Today we'll take a closer look at Fresenius SE & Co. KGaA (ETR:FRE) from a dividend investor's perspective. Owning a strong business and reinvesting the dividends is widely seen as an attractive way of growing your wealth. If you are hoping to live on your dividends, it's important to be more stringent with your investments than the average punter. Regular readers know we like to apply the same approach to each dividend stock, and we hope you'll find our analysis useful.
A slim 1.9% yield is hard to get excited about, but the long payment history is respectable. At the right price, or with strong growth opportunities, Fresenius SE KGaA could have potential. Before you buy any stock for its dividend however, you should always remember Warren Buffett's two rules: 1) Don't lose money, and 2) Remember rule #1. We'll run through some checks below to help with this.
Companies (usually) pay dividends out of their earnings. If a company is paying more than it earns, the dividend might have to be cut. Comparing dividend payments to a company's net profit after tax is a simple way of reality-checking whether a dividend is sustainable. Fresenius SE KGaA paid out 24% of its profit as dividends, over the trailing twelve month period. With a low payout ratio, it looks like the dividend is comprehensively covered by earnings.
In addition to comparing dividends against profits, we should inspect whether the company generated enough cash to pay its dividend. Of the free cash flow it generated last year, Fresenius SE KGaA paid out 28% as dividends, suggesting the dividend is affordable. It's encouraging to see that the dividend is covered by both profit and cash flow. This generally suggests the dividend is sustainable, as long as earnings don't drop precipitously.
Is Fresenius SE KGaA's Balance Sheet Risky?
As Fresenius SE KGaA has a meaningful amount of debt, we need to check its balance sheet to see if the company might have debt risks. A quick check of its financial situation can be done with two ratios: net debt divided by EBITDA (earnings before interest, tax, depreciation and amortisation), and net interest cover. Net debt to EBITDA measures total debt load relative to company earnings (lower = less debt), while net interest cover measures the ability to pay interest on the debt (higher = greater ability to pay interest costs). Fresenius SE KGaA is carrying net debt of 3.34 times its EBITDA, which is getting towards the upper limit of our comfort range on a dividend stock that the investor hopes will endure a wide range of economic circumstances.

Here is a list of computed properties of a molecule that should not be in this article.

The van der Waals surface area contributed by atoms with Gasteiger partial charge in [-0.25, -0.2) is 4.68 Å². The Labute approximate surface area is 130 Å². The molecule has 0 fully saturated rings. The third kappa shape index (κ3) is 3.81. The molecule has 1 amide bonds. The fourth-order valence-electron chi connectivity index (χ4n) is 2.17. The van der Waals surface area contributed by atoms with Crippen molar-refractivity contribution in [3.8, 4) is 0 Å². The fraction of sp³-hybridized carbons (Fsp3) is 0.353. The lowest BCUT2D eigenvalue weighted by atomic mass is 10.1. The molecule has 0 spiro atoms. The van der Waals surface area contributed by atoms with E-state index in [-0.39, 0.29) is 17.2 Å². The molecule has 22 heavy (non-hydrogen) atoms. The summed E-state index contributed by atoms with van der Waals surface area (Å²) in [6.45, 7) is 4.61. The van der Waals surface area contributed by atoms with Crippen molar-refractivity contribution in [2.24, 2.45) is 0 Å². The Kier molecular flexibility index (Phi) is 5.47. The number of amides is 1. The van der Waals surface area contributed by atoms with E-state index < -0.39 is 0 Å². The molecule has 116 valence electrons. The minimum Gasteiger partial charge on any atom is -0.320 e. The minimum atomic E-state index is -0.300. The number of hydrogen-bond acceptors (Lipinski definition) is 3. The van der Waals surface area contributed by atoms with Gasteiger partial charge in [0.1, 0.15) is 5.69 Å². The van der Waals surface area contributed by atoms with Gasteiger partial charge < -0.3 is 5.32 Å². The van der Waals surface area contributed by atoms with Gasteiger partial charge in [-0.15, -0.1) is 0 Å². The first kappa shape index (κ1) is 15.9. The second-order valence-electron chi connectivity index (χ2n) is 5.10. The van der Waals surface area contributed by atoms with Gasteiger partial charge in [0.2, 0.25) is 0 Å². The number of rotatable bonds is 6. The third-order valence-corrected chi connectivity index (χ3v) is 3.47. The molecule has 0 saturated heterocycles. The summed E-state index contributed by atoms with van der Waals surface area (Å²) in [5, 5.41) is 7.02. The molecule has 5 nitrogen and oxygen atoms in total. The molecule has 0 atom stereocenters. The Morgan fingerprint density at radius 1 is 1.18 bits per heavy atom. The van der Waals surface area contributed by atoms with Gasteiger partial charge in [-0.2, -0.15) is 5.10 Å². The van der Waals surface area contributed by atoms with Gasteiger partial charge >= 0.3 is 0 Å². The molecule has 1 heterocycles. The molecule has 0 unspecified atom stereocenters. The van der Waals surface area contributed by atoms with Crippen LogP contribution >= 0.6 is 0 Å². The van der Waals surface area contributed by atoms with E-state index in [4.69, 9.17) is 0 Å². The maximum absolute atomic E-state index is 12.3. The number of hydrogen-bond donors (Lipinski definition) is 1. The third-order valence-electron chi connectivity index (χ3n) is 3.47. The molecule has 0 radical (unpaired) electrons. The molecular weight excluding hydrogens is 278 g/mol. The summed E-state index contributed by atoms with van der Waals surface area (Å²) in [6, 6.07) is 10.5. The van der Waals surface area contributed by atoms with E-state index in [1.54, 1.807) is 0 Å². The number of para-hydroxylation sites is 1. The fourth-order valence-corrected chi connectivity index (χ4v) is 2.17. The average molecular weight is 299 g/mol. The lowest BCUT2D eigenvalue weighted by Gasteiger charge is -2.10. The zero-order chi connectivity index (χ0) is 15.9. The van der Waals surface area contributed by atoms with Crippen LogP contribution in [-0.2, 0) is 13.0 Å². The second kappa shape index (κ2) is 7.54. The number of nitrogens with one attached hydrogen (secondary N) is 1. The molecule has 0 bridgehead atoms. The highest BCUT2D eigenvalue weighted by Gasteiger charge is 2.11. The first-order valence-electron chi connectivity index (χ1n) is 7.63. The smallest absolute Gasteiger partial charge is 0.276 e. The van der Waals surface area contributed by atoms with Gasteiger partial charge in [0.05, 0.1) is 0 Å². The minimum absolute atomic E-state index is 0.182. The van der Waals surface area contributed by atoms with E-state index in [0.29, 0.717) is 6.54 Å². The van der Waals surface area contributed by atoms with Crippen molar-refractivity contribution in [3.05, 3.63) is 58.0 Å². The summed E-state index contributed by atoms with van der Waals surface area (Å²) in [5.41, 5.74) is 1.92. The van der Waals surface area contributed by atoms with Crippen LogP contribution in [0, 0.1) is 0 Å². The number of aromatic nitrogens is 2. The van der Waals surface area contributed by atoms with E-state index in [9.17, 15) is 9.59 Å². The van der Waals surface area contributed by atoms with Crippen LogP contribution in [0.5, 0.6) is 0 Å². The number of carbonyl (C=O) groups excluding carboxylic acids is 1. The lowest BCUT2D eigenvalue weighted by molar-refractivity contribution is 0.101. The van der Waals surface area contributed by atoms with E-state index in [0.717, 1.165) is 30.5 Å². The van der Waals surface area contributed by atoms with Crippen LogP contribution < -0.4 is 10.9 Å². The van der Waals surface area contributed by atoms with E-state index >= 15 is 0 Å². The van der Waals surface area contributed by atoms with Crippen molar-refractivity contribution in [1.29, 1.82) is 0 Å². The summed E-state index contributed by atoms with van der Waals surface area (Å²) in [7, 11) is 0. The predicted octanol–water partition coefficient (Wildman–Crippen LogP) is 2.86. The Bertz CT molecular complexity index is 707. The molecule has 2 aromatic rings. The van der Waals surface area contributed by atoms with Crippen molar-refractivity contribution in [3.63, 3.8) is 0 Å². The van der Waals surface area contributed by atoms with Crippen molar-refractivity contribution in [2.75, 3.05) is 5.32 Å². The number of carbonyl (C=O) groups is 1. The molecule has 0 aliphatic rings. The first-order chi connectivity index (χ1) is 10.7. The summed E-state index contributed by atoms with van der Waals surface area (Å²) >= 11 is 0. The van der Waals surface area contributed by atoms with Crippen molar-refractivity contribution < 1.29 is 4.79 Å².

We calculated its interest cover by measuring its earnings before interest and tax (EBIT), and dividing this by the company's net interest expense. Fresenius SE KGaA has EBIT of 6.79 times its interest expense, which we think is adequate.
Remember, you can always get a snapshot of Fresenius SE KGaA's latest financial position, by checking our visualisation of its financial health.
From the perspective of an income investor who wants to earn dividends for many years, there is not much point buying a stock if its dividend is regularly cut or is not reliable. Fresenius SE KGaA has been paying dividends for a long time, but for the purpose of this analysis, we only examine the past 10 years of payments. During this period the dividend has been stable, which could imply the business could have relatively consistent earnings power. During the past ten-year period, the first annual payment was €0.24 in 2009, compared to €0.80 last year. Dividends per share have grown at approximately 13% per year over this time.
Dividends have been growing pretty quickly, and even more impressively, they haven't experienced any notable falls during this period.
Dividend Growth Potential
While dividend payments have been relatively reliable, it would also be nice if earnings per share (EPS) were growing, as this is essential to maintaining the dividend's purchasing power over the long term. It's good to see Fresenius SE KGaA has been growing its earnings per share at 12% a year over the past five years. Earnings per share are growing at a solid clip, and the payout ratio is low. We think this is an ideal combination in a dividend stock.
Dividend investors should always want to know if a) a company's dividends are affordable, b) if there is a track record of consistent payments, and c) if the dividend is capable of growing. It's great to see that Fresenius SE KGaA is paying out a low percentage of its earnings and cash flow. That said, we were glad to see it growing earnings and paying a fairly consistent dividend. All these things considered, we think this organisation has a lot going for it from a dividend perspective.
Companies that are growing earnings tend to be the best dividend stocks over the long term. See what the 21 analysts we track are forecasting for Fresenius SE KGaA for free with public analyst estimates for the company.
Looking for more high-yielding dividend ideas? Try our curated list of dividend stocks with a yield above 3%.
We aim to bring you long-term focused research analysis driven by fundamental data. Note that our analysis may not factor in the latest price-sensitive company announcements or qualitative material.
If you spot an error that warrants correction, please contact the editor at firstname.lastname@example.org. This article by Simply Wall St is general in nature. It does not constitute a recommendation to buy or sell any stock, and does not take account of your objectives, or your financial situation. Simply Wall St has no position in the stocks mentioned. Thank you for reading.